UH’s GLOBAL Presents ‘The Coming Out Monologues’

By Rebecca Hazen

GLOBAL, the social organization for LGBTQIA students at the University of Houston, put on a performance of The Coming Out Monologues on Thursday, October 20, as a part of National Coming Out Month.

The Coming Out Monologues were inspired by The Vagina Monologues by Eve Ensler and started by students at UC Riverside in 2007. UH adopted the program in 2015. Performers each read a monologue that was either personal, or submitted by a UH student.

“This is not my coming out monologue. This is ours,” Richard Sacaris, the president of GLOBAL, told the audience. “Tonight we celebrate the movement and we celebrate the honesty. We celebrate our personal and collective growth. But most importantly, we celebrate the telling. Our voice is the greatest tool for change, and we ask you to help us amplify it.”

“Growing up in the same small town doesn’t prepare a person coming to the biggest university in Texas. When I came to college, I met and befriended someone who would introduce me to the life and community I have today. Turns out, he was gay, too. You could imagine my surprise when I found out that I wasn’t the only gay kid in Houston…,” one performer said to laughter in the crowd. “I loved going to the [LGBTQ Resource Center]. Visiting the center just became part of my day. I got exposed to culture that I had never even heard of. I can’t imagine how life would be had I not become a part of this community. I have never been more myself.”

Performer Priyank Pillai started out his monologue by reading the names of all those who died in the Orlando Pulse nightclub shooting. “Forty-nine hearts. Forty-nine hearts in Orlando. Love is greater than hate. I want everyone to say it. Love is greater than hate! Love is greater than hate! For Orlando.”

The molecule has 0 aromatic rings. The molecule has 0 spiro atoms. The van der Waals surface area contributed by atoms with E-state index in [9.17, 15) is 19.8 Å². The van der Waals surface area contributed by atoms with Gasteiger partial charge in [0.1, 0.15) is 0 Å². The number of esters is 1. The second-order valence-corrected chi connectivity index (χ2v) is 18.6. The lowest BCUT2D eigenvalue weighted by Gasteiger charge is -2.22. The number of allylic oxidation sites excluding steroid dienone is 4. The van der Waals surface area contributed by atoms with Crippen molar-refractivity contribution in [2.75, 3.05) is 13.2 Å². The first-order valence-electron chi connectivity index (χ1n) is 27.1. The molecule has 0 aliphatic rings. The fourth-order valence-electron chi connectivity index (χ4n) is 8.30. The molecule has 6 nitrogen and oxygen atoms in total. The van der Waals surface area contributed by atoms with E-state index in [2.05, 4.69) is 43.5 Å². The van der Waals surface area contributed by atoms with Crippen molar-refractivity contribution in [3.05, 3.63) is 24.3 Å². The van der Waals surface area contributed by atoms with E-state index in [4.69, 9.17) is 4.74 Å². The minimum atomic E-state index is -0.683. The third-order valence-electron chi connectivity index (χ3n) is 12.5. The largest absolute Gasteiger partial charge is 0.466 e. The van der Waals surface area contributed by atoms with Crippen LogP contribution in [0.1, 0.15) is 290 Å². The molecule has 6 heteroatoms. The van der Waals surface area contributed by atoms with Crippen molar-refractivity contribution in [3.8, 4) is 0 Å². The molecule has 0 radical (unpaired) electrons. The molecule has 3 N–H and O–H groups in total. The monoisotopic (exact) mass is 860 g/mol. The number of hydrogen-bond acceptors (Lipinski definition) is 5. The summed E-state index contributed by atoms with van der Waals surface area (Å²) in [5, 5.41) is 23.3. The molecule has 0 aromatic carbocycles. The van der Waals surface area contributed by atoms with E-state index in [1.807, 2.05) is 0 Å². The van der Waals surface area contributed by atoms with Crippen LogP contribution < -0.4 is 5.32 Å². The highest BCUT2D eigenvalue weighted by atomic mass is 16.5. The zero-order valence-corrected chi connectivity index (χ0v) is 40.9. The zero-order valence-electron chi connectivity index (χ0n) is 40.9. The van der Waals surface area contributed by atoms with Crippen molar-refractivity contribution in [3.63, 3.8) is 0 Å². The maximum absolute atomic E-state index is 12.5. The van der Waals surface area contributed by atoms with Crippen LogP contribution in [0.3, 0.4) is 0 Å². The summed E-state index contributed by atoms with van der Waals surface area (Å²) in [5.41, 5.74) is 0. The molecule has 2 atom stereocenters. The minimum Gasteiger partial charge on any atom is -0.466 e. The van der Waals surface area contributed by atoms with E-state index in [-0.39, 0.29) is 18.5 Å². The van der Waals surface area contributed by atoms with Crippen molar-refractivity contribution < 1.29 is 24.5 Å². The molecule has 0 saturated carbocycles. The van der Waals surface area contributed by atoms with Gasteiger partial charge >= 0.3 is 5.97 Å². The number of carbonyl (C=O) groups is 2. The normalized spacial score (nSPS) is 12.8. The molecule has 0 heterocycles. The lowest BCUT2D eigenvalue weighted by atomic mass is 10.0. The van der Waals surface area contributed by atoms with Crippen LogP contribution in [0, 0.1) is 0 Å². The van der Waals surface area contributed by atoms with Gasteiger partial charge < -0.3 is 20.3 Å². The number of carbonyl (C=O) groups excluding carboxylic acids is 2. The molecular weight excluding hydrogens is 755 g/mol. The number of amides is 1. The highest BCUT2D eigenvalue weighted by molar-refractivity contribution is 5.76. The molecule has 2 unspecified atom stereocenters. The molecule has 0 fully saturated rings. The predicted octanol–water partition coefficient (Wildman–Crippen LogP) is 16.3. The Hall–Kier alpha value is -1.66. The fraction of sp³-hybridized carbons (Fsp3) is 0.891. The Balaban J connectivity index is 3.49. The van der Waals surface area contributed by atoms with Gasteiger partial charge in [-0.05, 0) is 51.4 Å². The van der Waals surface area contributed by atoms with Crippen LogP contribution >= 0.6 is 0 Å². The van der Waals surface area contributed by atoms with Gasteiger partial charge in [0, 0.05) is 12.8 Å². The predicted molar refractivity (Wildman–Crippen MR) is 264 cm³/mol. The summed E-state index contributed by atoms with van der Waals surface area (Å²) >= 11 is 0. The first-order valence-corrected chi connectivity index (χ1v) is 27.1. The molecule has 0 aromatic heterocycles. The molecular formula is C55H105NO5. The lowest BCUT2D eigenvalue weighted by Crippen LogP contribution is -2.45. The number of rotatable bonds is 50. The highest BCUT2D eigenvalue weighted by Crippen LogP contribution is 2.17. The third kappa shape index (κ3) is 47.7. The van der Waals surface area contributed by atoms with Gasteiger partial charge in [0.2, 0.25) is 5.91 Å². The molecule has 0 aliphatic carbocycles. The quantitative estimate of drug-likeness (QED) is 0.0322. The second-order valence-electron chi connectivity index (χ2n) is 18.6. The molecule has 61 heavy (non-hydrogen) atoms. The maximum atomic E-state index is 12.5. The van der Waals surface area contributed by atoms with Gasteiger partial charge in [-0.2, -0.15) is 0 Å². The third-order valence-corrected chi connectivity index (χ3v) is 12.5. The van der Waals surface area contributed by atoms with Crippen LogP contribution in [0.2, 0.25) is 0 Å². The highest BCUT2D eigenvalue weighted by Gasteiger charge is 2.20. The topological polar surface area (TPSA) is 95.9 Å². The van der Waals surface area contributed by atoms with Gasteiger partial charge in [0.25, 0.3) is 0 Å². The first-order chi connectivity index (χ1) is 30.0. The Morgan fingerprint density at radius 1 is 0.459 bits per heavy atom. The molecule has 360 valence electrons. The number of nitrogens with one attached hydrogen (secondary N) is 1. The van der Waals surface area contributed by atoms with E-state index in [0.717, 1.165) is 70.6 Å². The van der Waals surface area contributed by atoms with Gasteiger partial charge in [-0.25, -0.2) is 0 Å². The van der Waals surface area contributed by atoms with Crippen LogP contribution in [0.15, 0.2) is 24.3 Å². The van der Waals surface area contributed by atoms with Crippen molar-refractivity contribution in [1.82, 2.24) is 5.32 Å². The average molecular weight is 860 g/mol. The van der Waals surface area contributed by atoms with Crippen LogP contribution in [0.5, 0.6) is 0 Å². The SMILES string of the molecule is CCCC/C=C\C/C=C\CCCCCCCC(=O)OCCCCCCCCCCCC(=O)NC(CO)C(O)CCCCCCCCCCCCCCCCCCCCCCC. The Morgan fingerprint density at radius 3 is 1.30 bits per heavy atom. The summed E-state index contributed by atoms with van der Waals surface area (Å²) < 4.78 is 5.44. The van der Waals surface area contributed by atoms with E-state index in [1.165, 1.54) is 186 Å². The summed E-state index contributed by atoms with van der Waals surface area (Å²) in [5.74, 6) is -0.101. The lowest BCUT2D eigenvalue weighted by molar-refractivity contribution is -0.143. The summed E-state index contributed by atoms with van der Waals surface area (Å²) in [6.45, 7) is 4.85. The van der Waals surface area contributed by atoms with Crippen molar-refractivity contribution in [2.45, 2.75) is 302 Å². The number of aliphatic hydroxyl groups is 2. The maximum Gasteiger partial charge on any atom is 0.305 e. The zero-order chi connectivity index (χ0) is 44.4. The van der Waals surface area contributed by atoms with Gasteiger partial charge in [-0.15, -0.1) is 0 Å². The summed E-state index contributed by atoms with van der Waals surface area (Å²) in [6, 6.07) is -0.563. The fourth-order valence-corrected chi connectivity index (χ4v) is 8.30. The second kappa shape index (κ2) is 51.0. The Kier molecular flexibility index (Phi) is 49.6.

“I had the hardest time trying to figure out who I was supposed to be and how I was supposed to construct the new gay me. It took some experimentation and dumb mistakes to find out that the me that I was looking for was just…me,” another performer said.

Not all coming out stories are easy, as one performer reminded us: “People will say that there is help and hope out there, but my mind is telling me that people don’t give a shit about my life. They just want me to keep living. They don’t care if I suffer all the way to my grave to do it. But you know what? I am still waiting for God. I’m still waiting for that someone to reach out and give a fuck. I still exist! Even though everyone that gets too close will eventually treat me like I’m dead. I’m here! I didn’t ask to be alive, but I’m still here!”

“At first, I didn’t realize I was different. I always looked at guys and girls. I thought it was normal that everyone noticed everyone. I noticed the smiles on guys, and the beautiful hair on girls. There was also this feeling of ‘you can’t’ that would splash sometimes in my brain…It was more like, you shouldn’t…You shouldn’t want to kiss her. There is a social media site called Tumblr. On this website was a graph about different sexualities. And suddenly ‘you shouldn’t’ turned in to…‘huh’… There was an enormous sense of relief when I saw the word ‘bisexual,’” performer Emily Goldstein said.

One performer with a purple wig took to the stage to read, “So I whip out my personal copy of the gay agenda… Naturally, it is coated in glitter… Attend to the schedule as follows… Item 10: Become a personification of every gay stereotype that has ever existed. No, you know what? I don’t need something like this to tell me how to live my life… This is stupid. [Performer took off his wig.] I don’t need fucking guidelines to be gay.”

When asked about why it was important to hold such an event, Pillai said, “It is a good chance for students to experience our truths. Not only does it spread awareness and education, it also brings the community together.”

“There are some things that people think are only ‘gay’ things. But a lot of the struggles that we have, even in this context, are universal. Feelings of desperation, breaking stereotypes, all of those things we feel in our everyday life, and it helps people who aren’t in the community identify with people who are in the community,” Goldstein said.



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